David Wechsler on Intelligence, Overview

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  • 0:00 Who was David Wechsler?
  • 0:31 Criticism of the Old Theories
  • 1:09 Wechsler's…
  • 1:53 The Big Picture
  • 3:13 Lesson Summary
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Lesson Transcript
Instructor: Nancy Zingrone

Nancy has a PhD in psychology and has taught introductory courses in psychology as as well as published original research on personality and individual differences.

In this lesson, you will learn about the psychologist David Wechsler who introduced the theory that intelligence is a multidimensional global capacity that should be measured as an age-appropriate performance skill.

Who Was David Wechsler?

David Wechsler's accomplishments ranged from inventing one of the first lie detectors, to writing over 50 articles and books that focused on intelligence theory, and the impact of various emotions and character traits on achievement and life success. But perhaps his greatest contribution to intelligence theory was the invention of a variety of practical, skills-based intelligence tests that not only provided evidence for his theory but are also still widely-used today.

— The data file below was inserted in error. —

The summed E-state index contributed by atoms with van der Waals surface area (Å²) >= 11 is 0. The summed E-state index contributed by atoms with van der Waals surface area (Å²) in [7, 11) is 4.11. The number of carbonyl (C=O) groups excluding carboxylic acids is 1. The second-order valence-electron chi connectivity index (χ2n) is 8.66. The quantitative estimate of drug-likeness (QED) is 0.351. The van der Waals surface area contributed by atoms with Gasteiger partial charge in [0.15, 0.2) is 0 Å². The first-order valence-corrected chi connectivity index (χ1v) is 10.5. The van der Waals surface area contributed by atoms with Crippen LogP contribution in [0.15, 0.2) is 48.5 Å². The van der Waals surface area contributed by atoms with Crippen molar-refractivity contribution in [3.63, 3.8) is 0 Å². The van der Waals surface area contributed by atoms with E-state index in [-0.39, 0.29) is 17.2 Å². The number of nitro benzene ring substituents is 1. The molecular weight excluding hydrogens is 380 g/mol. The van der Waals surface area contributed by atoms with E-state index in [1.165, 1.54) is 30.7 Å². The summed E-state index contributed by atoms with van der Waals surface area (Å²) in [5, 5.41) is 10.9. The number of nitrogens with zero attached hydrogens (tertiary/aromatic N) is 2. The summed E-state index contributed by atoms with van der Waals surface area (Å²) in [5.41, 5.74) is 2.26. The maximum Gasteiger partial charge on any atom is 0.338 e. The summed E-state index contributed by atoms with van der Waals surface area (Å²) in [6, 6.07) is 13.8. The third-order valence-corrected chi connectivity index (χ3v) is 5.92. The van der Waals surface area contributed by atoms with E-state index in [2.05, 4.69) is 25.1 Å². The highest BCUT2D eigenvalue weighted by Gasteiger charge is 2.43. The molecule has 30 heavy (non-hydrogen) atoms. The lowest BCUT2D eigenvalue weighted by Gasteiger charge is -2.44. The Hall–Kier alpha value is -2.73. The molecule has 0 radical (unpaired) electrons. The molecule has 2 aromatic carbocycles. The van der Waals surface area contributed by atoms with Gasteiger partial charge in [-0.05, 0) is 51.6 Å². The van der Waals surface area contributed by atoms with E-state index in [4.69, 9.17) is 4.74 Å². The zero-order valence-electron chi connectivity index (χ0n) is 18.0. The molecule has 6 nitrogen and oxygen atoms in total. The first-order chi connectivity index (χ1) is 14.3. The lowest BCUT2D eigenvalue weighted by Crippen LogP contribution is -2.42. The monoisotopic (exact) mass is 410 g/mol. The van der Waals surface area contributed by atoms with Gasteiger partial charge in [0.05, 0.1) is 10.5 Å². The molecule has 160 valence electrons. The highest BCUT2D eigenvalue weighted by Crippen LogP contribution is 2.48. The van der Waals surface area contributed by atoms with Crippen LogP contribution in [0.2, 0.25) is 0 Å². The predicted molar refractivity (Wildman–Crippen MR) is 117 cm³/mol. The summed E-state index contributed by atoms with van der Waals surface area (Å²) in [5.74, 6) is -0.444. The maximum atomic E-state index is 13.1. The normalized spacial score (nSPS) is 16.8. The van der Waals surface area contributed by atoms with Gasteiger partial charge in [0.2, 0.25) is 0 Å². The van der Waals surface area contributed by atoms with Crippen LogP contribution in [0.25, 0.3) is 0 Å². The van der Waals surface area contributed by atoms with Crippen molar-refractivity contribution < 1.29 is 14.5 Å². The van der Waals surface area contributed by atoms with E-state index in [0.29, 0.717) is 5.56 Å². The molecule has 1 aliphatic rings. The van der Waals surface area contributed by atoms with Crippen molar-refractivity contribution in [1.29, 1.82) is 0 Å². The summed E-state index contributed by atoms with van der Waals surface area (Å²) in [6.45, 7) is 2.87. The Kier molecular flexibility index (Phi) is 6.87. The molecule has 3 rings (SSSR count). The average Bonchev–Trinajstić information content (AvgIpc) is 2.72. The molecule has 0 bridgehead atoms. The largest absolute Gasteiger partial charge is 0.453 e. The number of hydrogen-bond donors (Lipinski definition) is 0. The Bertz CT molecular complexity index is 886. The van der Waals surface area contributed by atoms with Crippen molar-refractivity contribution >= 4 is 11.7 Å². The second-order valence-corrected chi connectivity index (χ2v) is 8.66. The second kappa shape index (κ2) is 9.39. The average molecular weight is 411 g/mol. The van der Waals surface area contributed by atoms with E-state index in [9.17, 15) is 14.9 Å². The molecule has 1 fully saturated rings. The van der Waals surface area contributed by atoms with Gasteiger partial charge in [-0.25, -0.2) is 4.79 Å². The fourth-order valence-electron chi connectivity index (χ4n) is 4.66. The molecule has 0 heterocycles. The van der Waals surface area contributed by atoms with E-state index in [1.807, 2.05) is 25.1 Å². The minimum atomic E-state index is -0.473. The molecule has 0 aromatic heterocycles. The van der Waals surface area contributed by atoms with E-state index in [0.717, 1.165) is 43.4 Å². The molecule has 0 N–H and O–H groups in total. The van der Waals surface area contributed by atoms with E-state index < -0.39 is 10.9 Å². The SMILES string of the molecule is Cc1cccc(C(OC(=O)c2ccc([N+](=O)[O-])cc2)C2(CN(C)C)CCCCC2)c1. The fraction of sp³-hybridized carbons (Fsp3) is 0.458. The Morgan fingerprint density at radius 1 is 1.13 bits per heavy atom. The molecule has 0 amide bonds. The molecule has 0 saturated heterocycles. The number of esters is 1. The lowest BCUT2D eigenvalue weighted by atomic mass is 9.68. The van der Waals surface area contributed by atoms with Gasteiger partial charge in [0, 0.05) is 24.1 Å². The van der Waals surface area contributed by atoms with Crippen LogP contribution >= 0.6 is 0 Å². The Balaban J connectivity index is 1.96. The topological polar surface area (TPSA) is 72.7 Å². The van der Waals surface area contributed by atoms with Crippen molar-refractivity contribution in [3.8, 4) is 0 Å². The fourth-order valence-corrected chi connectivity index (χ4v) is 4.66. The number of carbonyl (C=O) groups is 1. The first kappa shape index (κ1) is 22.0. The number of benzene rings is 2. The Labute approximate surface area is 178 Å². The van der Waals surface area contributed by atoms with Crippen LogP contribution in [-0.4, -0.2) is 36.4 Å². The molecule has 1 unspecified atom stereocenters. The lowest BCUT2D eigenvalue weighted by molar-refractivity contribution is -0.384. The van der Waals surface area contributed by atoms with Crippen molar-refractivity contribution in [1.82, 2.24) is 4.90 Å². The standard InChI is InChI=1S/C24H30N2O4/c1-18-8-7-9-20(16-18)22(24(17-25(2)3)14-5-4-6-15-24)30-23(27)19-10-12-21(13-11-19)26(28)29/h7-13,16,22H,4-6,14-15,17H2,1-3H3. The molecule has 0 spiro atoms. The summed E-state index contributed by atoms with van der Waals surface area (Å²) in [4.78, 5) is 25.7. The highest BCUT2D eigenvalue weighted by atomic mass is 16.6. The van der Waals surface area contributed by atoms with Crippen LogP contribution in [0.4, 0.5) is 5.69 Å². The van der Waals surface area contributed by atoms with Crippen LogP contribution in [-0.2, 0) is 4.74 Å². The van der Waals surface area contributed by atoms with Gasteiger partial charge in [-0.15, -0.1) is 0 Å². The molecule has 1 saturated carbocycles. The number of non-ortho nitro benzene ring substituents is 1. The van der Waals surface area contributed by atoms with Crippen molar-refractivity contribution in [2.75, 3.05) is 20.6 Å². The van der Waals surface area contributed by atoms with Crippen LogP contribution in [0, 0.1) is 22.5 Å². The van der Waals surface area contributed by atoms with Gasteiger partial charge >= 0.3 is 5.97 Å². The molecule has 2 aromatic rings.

Criticism of the Old Theories

Similar to other cognitive psychologists of his time, Wechsler came to understand that the theories of intelligence that preceded him were much too simplistic. He was concerned that intelligence tests based on these theories were not useful in a practical sense. For example, when Wechsler began building his career, many of the tests being used were only appropriate for adults with a certain level of reading and writing skills. Because he believed that factors like age and experience impacted individuals' intellectual strengths and weaknesses, he felt strongly that both intelligence theory and intelligence testing should take such variability into account.

Wechsler's Intelligence Definition

In Wechsler's opinion, single factor theories of intelligence - that is the 'one-size-fits-all' model of theory-building - did a poor job of describing the full range of intellectual abilities that human beings displayed in their daily lives. Besides age and experience, these theories also left out other important factors. Some of these included emotion and the impact of the environment in which people found themselves. Instead, Wechsler argued that intelligence was a global capacity that involved dimensions of intelligence that could be more deeply described and evaluated. Among these, he thought, were individuals' ability to perceive the world around them accurately, to act with purpose, and to find solutions to the problems they faced in life.

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